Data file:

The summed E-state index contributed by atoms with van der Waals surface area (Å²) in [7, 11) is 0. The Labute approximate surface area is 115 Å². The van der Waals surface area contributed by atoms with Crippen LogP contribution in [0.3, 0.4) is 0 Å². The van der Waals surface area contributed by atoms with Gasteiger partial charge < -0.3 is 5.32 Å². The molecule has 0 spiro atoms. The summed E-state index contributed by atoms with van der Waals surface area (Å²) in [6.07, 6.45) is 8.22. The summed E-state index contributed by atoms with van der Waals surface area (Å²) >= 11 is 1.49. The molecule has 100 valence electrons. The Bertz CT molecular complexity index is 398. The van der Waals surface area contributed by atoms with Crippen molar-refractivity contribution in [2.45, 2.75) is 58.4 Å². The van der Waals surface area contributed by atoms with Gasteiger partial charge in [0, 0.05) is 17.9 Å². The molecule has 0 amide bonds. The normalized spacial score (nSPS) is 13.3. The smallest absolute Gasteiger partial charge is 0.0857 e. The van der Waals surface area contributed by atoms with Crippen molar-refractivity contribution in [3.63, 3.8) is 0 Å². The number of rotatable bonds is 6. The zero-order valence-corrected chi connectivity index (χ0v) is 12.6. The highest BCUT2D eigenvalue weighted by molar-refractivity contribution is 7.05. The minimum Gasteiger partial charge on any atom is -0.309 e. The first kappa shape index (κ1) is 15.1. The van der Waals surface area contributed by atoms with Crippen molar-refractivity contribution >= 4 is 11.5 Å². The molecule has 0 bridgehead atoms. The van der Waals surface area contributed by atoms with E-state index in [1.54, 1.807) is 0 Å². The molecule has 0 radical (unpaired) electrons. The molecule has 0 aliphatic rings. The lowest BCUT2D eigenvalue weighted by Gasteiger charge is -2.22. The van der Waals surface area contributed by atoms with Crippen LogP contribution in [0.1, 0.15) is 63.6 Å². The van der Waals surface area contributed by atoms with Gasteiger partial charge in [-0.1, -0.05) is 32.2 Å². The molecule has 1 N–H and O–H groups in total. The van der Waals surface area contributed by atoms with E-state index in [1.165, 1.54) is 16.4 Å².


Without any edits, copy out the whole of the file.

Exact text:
The summed E-state index contributed by atoms with van der Waals surface area (Å²) in [7, 11) is 0. The Labute approximate surface area is 115 Å². The van der Waals surface area contributed by atoms with Crippen LogP contribution in [0.3, 0.4) is 0 Å². The van der Waals surface area contributed by atoms with Gasteiger partial charge < -0.3 is 5.32 Å². The molecule has 0 spiro atoms. The summed E-state index contributed by atoms with van der Waals surface area (Å²) in [6.07, 6.45) is 8.22. The summed E-state index contributed by atoms with van der Waals surface area (Å²) >= 11 is 1.49. The molecule has 100 valence electrons. The Bertz CT molecular complexity index is 398. The van der Waals surface area contributed by atoms with Crippen molar-refractivity contribution in [2.45, 2.75) is 58.4 Å². The van der Waals surface area contributed by atoms with Gasteiger partial charge in [0, 0.05) is 17.9 Å². The molecule has 0 amide bonds. The normalized spacial score (nSPS) is 13.3. The smallest absolute Gasteiger partial charge is 0.0857 e. The van der Waals surface area contributed by atoms with Crippen molar-refractivity contribution in [3.63, 3.8) is 0 Å². The number of rotatable bonds is 6. The zero-order valence-corrected chi connectivity index (χ0v) is 12.6. The highest BCUT2D eigenvalue weighted by molar-refractivity contribution is 7.05. The minimum Gasteiger partial charge on any atom is -0.309 e. The first kappa shape index (κ1) is 15.1. The van der Waals surface area contributed by atoms with Crippen molar-refractivity contribution >= 4 is 11.5 Å². The molecule has 0 bridgehead atoms. The van der Waals surface area contributed by atoms with E-state index in [1.54, 1.807) is 0 Å². The molecule has 0 radical (unpaired) electrons. The molecule has 0 aliphatic rings. The lowest BCUT2D eigenvalue weighted by Gasteiger charge is -2.22. The van der Waals surface area contributed by atoms with Crippen LogP contribution in [0.1, 0.15) is 63.6 Å². The van der Waals surface area contributed by atoms with Gasteiger partial charge in [-0.1, -0.05) is 32.2 Å². The molecule has 1 N–H and O–H groups in total. The van der Waals surface area contributed by atoms with E-state index in [1.165, 1.54) is 16.4 Å².